In England, Darwin was an understanding bird watcher, insect collector and flower lover, who saw in the weaving of nature a wonderful proof of the existence of God and the immortality of the soul. In South America his joy in nature turned into a burning passion, an ardent curiosity, an indomitable search for the causes and the meaning. He climbs mountains, rides across the pampas with the gauchos, and discovers new things everywhere.
In South America, Darwin encounters slavery, which, as a liberal Englishman, he resolutely rejects:
“When I was on the good (near Rio de Janeiro), I was almost an eyewitness to one of those heinous acts that can only take place in a slave country. Due to a dispute and a legal trade, the owner was about to separate all women and children from the male slaves and sell them separately at the public auction in Rio. No compassion, but self-interest prevented this act. Yes, I don't think the owner even realized the inhumanity it means to separate thirty families that had lived together for many years. Still, I want to vow that he surpassed the ordinary people in humanity and benevolence. One can say that blindness of self-interest and selfishness have no limits. " From Darwin's travel diary (3, p. 54).
At the wild end of the world
When, one year later, in December 1832, Tierra del Fuego was reached, Darwin was shaken by the primitiveness of the natives. He notes with shock:
"I would not have believed how great the difference is between the wild and the civilized man: it is greater than between wild and domesticated animals in that there is a greater capacity for improvement in man" (3, p. 280).
Captain Fitz-Roy is more optimistic. He brings three Yamana Indians civilized in England ashore, including Jemmy Button, who was brought to England as a child and grew up there.
Beagle sailors set up a small mission station with huts and plantations as the basis for the civilization and Christianization of the Tierra del Fuego.
When the Beagle returns a good year later, the huts are empty and the beds trampled. A horde of savages brings a gaunt man with matted hair to the Beagle, naked except for a scrap of fur. It is the deeply embarrassed Jemmy Button who had lived well-adjusted in England, wearing gloves and keeping his polished shoes clean. He can fit in again on the Beagle, but does not want to stay on board, but rather return to his wife on land.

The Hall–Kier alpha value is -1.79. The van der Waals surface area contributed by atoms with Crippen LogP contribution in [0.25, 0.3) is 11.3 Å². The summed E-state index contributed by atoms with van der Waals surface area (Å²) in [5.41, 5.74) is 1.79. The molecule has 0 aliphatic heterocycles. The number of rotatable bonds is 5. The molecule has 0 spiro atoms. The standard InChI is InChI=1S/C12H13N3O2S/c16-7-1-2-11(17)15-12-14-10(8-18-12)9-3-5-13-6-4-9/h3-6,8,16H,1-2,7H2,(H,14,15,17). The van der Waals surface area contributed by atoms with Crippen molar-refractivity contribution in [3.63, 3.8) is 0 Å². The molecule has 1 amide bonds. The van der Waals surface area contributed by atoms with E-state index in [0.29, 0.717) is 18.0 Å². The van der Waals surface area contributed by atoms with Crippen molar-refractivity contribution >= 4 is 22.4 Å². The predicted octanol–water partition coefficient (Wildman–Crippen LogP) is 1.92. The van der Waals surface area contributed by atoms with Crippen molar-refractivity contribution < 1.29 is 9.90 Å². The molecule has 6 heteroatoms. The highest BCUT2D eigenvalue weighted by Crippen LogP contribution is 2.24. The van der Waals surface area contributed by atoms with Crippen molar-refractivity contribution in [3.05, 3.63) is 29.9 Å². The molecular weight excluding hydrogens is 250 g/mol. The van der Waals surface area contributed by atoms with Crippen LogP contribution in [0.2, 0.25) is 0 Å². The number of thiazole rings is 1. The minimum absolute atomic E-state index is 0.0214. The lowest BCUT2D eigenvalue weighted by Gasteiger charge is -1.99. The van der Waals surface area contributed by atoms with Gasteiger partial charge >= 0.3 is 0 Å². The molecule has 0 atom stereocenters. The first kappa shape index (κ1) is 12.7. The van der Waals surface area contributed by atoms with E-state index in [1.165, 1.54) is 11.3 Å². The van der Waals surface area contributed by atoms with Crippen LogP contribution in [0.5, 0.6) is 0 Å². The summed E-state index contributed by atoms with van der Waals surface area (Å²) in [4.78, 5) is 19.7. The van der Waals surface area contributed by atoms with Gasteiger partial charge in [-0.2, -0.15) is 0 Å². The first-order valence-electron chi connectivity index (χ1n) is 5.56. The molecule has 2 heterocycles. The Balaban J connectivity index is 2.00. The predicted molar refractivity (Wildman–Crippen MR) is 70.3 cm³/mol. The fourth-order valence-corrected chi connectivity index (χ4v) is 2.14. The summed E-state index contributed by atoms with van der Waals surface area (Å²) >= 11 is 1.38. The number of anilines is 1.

Darwin ponders: is man really the crown of creation? Where is the biblical resemblance to God in the Tierra del Fuego?
Darwin's excursions are more successful than Fitz-Roy's ethnological experiment.
In Argentina he discovered fossils of marine animals, hundreds of meters above sea level! In geological formations he can chisel skulls, teeth and bones of previously unknown prehistoric four-legged friends out of the rock. Pack animals drag this packed in wooden boxes "Useless stuff that just clogs the hold" (Fitz-Roy) on the Beagle.
Darwin is not deterred by his captain. He tirelessly collects plants, animals, fossils and information.
In Chile he experienced a severe earthquake that shook him deeply.
The infinite abundance of nature
In September 1835 the Beagle reached the Galapagos Islands, a wonderland for naturalists:
“I would never have dreamed that islands that are around fifty to sixty miles apart and mostly within sight of each other, formed from exactly the same rock, exposed to a very similar climate, rising to almost the same height, are inhabited differently ... " (3, p. 518).
But Darwin has already seen too much new. He overhears Lieutenant Governor Lawson's assurance that he can tell from the shell of a turtle which island it came from. So he does not follow up on this hint. The 30 turtles brought to the Beagle as provisions are not examined in detail, their tanks fly unregistered into the sea.
The ardent naturalist also made surprising mistakes with the famous “Darwin finches”. He overlooks anatomical similarities and believes they are wrens, finches and black thrushes, which he can no longer even attribute precisely to where they were found. It was only in England that the ornithologist Gould brought an overview of this bird collection and found that all specimens were finches, each of which had adapted to a certain way of life.
"The strangest thing is the perfect gradation in the size of the beak in the different species of Geospiza, from one as large as that of the grosbeak to that of the chaffinch and even that of the warbler." (3, p. 500).
Were these clearly different bird species on the fifth day of creation - neatly separated from one another - distributed to the individual islands? What for?
First hesitant ideas emerge in Darwin that species, separated from one another, could evolve in different directions. But he does not yet have an idea of the mechanisms that bring about this.
The order of nature
For Darwin, the trip on the Beagle was a hunt for facts. He is not yet able to bring an overarching order into the multitude of his nature observations. He hardly dares to think about the idea of a development history. But his thoughts will mature. After decades of tireless research and reflection, a new worldview, evoked by Darwin, will emerge. It will permanently change the way people see themselves.